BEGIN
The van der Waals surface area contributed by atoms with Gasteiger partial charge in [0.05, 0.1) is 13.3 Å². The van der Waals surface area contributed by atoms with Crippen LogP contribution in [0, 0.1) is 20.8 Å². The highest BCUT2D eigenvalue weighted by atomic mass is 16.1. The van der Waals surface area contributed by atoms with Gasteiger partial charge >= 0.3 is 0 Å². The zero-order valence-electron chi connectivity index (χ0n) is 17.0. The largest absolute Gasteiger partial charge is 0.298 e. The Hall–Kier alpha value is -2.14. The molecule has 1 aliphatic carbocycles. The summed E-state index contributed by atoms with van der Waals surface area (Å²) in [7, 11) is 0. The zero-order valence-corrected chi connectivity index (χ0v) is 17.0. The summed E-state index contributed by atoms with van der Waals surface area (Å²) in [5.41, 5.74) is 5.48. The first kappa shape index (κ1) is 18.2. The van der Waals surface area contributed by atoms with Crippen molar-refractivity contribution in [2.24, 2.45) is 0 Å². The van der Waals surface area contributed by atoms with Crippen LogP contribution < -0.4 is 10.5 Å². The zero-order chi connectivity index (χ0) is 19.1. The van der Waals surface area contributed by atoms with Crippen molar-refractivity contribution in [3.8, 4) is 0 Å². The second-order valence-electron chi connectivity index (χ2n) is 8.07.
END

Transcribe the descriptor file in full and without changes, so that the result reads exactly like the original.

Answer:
The van der Waals surface area contributed by atoms with Gasteiger partial charge in [0.05, 0.1) is 13.3 Å². The van der Waals surface area contributed by atoms with Crippen LogP contribution in [0, 0.1) is 20.8 Å². The highest BCUT2D eigenvalue weighted by atomic mass is 16.1. The van der Waals surface area contributed by atoms with Gasteiger partial charge >= 0.3 is 0 Å². The zero-order valence-electron chi connectivity index (χ0n) is 17.0. The largest absolute Gasteiger partial charge is 0.298 e. The Hall–Kier alpha value is -2.14. The molecule has 1 aliphatic carbocycles. The summed E-state index contributed by atoms with van der Waals surface area (Å²) in [7, 11) is 0. The zero-order valence-corrected chi connectivity index (χ0v) is 17.0. The summed E-state index contributed by atoms with van der Waals surface area (Å²) in [5.41, 5.74) is 5.48. The first kappa shape index (κ1) is 18.2. The van der Waals surface area contributed by atoms with Crippen molar-refractivity contribution in [2.24, 2.45) is 0 Å². The van der Waals surface area contributed by atoms with Crippen LogP contribution < -0.4 is 10.5 Å². The zero-order chi connectivity index (χ0) is 19.1. The van der Waals surface area contributed by atoms with Crippen molar-refractivity contribution in [3.8, 4) is 0 Å². The second-order valence-electron chi connectivity index (χ2n) is 8.07.